Maryland Archaeological Conservation Laboratory

Curator's Choice 2016

Functional and Stylish: A Cast Iron Franklin Stove from Catoctin Iron Furnace

May 2016
By Francis Lukezic, MAC Lab Conservator

Fig. 1 Five plates from the Catoctin Furnace Historical Society’s Franklin stove, with manufacturing information and molded decoration, after conservation.The Catoctin Iron Furnace was in operation from 1776 to 1903 and remnants of this once industrious facility can still be seen in the Cunningham Falls State Park, in Frederick County, Maryland. During its working life, the furnace produced raw pig iron, ammunition during the Revolutionary War, and household items such as stoves, utensils, and tools (Anderson 2013).

Fig. 2 Example of a Franklin stove in situ at the Hopewell Furnace National Historic Site. Fig. 3 Another example of a Franklin stove assembled. Collection of Winterthur Museum. Catalogue Number 1983.0210.












Recently, the Catoctin Furnace Historical Society brought several iron objects in their collection to the MAC Lab to receive conservation. The objects are items that were either made or used at the furnace and required cleaning to remove soil and corrosion on the surface, followed by the application of protective coatings. One of these objects is a cast iron Franklin stove consisting of eight plates that, when assembled, neatly fit into a fireplace (Figure 1). Two of the stove plates proudly display information about its place of manufacture, CATOCTIN and W. MAYBURRY. Willoughby Mayburry owned and operated Catoctin Furnace from 1811 to 1820 (Anderson 2013). Of the eight plates, five have fashionable designs from the Early Republic period molded in to the surface. The designs are comprised of a hanging basket of Fig. 4 A page from Tod Hunter Inc.’s 1930 catalogue, with a range of reproduction Franklin stoves for sale. flowers and fruit, bows, swags of leaves, a variety of floral motifs, and beaded edging. Figures 2 and 3 demonstrate how the stove plates are assembled in to a fireplace.  

The stove made at Catoctin Furnace is called a Franklin because it is based on a model that was invented by Benjamin Franklin in the 1740’s. Franklin’s original stove plate design incorporated a complex arrangement of heat exchanger and down-draft flue that would supposedly extract more heat from the fire’s fumes and thus be more efficient in heating a room (Howell 2013). Unfortunately, the design did not work that well, or not at all, and the stove became a commercial failure for Franklin (Howell 2013). Franklin did not have a patent on his stove and subsequent inventors and manufacturers began simplifying and improving his design into a model that would become viable and functional. Throughout the 19th century, some of the improved models were patented and Franklin’s prestigious name continued to be associated with that type of iron stove. The molded decoration on the stove plates also evolved and varied greatly, reflecting the changes in fashion over time.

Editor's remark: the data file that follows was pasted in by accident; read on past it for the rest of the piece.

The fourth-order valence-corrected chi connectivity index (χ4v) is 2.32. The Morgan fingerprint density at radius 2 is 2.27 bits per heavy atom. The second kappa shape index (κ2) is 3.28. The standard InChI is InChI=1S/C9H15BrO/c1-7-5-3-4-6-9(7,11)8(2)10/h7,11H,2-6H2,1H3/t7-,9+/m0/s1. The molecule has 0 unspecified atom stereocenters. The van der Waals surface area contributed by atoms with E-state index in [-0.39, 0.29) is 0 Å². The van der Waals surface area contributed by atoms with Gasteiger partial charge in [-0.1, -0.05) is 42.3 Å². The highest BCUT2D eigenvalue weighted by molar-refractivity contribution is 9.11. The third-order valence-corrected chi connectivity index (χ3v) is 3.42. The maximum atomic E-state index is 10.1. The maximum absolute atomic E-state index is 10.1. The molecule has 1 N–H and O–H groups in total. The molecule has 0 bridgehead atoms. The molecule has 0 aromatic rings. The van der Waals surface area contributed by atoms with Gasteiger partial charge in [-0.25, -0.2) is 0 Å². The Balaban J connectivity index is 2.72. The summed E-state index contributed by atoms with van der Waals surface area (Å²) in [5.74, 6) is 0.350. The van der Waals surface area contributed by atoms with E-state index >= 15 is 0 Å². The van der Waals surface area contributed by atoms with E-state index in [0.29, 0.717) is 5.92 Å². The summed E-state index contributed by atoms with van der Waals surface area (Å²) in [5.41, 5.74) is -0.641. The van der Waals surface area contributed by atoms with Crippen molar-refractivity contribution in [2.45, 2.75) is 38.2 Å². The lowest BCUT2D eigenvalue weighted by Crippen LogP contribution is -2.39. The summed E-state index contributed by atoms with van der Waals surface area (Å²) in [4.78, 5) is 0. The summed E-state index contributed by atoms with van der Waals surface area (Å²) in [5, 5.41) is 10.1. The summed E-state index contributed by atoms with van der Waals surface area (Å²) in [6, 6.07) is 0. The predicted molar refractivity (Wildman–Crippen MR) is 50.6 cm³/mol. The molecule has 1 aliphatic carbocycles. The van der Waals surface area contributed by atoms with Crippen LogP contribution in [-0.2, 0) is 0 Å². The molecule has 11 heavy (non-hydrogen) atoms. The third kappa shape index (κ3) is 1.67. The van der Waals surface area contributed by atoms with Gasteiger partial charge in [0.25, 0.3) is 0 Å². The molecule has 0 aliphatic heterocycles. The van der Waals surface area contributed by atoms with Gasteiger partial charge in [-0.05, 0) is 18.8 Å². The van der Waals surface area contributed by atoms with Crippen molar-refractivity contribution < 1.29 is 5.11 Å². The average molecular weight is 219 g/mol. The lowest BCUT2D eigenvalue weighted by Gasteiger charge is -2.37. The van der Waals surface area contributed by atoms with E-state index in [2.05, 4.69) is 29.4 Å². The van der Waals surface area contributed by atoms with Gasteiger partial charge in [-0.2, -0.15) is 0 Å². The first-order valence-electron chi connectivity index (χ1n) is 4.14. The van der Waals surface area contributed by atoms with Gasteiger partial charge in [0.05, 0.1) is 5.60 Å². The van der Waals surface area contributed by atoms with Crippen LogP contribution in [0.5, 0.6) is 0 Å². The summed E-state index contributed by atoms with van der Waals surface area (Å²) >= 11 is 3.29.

Despite its design flaws and the development of other modern heating sources, the Franklin stove continued to appeal to consumers, even in to the 20th century. In a Tod Hunter Inc. catalogue from 1930, the company offered a variety of reproduction Franklin stoves for sale (Figure 4). The Franklin stoves of the past, such as the one made at Catoctin Furnace, continue to be admired for their decorative qualities and exemplary display of iron casting technology.


Anderson, Elizabeth Yourtee
2013 Catoctin Furnace: Portrait of an Iron-Making Village. The History Press, Charleston.
Harris, Howell
2013 ​A Stove Less Ordinary Blog: A Collection of Stoves from American Museums, Part II: Franklins. Web resource: Accessed 11 April 2016.
Hunter, Todd
1930 Grates, Franklin Stoves & Fire Frames: Authentic Reproductions of Antique Originals by Tod Hunter Inc. Web resource:
. Accessed 11 April 2016.
National Park Service
2016 Catoctin Iron Furnace. Web resource: Accessed 11 April 2016.

Human Trafficking GET HELP

National Human Trafficking Hotline - 24/7 Confidential

1-888-373-7888 233733 More Information on human trafficking in Maryland

Customer Service Promise

The State of Maryland pledges to provide constituents, businesses, customers, and stakeholders with friendly and courteous, timely and responsive, accurate and consistent, accessible and convenient, and truthful and transparent services.

Take Our Survey

Help Stop Fraud in State Government

The Maryland General Assembly’s Office of Legislative Audits operates a toll-free fraud hotline to receive allegations of fraud and/or abuse of State government resources. Information reported to the hotline in the past has helped to eliminate certain fraudulent activities and protect State resources.

More Information